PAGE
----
This is the fourth in a series of four essays on core texts connected to the educational goal of developing wise, honorable, and cultivated citizens.
The student with a beach ball, flip flops, and sunglasses at graduation is neither original nor clever. While the student may be excused for youthful indiscretion, when a graduation speaker is neither original nor clever it is the gravest of all commencement sins.Often times a graduation speech is a panegyric to days gone by or a story with a few ethereal Carnegie-inspired quotes that will evaporate as soon as the student receives the diploma. If what the graduation speaker has to say is so important, a student might wonder, why does it have to wait until the end of the student’s time at university? The graduation speaker is usually remembered for being very brief (very few claim this to be a problem), overly verbose, or upstaged by events beyond their control.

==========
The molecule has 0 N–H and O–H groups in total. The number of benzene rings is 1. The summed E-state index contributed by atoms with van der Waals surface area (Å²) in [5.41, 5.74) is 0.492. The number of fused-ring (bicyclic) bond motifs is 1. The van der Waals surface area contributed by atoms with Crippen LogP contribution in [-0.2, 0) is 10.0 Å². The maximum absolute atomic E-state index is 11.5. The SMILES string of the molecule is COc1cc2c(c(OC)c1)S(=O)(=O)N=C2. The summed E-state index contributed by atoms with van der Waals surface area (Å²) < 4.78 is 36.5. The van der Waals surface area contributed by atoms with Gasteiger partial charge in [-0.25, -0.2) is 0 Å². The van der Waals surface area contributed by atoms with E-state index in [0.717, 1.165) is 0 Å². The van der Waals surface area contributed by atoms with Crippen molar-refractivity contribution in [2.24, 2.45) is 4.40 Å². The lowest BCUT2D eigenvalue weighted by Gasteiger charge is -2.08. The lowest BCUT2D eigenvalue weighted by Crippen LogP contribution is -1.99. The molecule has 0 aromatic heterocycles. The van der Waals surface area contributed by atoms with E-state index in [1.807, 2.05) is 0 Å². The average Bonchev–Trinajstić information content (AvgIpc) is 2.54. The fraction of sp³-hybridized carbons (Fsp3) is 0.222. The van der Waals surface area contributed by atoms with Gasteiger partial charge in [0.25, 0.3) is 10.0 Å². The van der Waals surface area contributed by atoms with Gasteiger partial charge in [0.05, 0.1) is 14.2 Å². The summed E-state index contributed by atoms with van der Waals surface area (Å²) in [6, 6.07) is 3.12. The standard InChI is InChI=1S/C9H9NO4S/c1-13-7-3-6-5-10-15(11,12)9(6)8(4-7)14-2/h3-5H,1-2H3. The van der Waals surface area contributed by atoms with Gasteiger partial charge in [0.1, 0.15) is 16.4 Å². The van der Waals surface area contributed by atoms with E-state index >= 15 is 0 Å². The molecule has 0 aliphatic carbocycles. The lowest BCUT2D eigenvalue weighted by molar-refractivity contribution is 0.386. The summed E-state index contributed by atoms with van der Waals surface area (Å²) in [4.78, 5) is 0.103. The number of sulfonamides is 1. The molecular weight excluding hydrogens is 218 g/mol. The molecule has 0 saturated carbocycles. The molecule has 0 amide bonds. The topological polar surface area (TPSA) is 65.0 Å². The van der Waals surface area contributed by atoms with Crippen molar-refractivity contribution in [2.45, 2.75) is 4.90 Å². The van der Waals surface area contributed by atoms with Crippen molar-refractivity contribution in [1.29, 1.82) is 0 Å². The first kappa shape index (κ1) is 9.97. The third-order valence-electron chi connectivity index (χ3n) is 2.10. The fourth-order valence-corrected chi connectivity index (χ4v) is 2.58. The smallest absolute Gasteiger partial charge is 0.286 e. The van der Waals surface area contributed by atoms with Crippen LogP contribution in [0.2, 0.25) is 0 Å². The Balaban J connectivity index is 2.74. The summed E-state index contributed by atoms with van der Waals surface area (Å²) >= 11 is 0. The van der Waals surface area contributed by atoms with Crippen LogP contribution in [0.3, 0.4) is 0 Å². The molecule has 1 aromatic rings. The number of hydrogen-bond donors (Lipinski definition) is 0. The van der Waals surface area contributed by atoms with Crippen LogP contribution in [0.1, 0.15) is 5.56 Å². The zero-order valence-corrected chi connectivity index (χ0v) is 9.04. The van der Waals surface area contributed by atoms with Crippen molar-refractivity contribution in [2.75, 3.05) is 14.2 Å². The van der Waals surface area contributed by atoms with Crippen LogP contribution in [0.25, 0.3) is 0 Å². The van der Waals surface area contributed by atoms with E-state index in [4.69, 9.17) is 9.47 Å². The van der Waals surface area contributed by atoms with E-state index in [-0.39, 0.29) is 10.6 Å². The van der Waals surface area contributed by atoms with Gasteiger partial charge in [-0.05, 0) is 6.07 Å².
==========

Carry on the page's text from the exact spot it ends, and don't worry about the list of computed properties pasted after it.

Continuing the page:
The commencement exercises at Harvard Yard on June 8, 1978 were upstaged by an unexpected and unpleasant cold weather front. The students, parents, and faculty that sat uncomfortably in the weather had also the sometimes jarring experience of hearing a foreign tongue echo only to be chased seconds later by a translator’s approximation. But this speaker was Alexander Solzhenitsyn, the famed author of the Gulag Archipelago and A Day in the Life of Ivan Denisovich, now residing in Vermont. Continue reading The Wisdom of Solzhenitsyn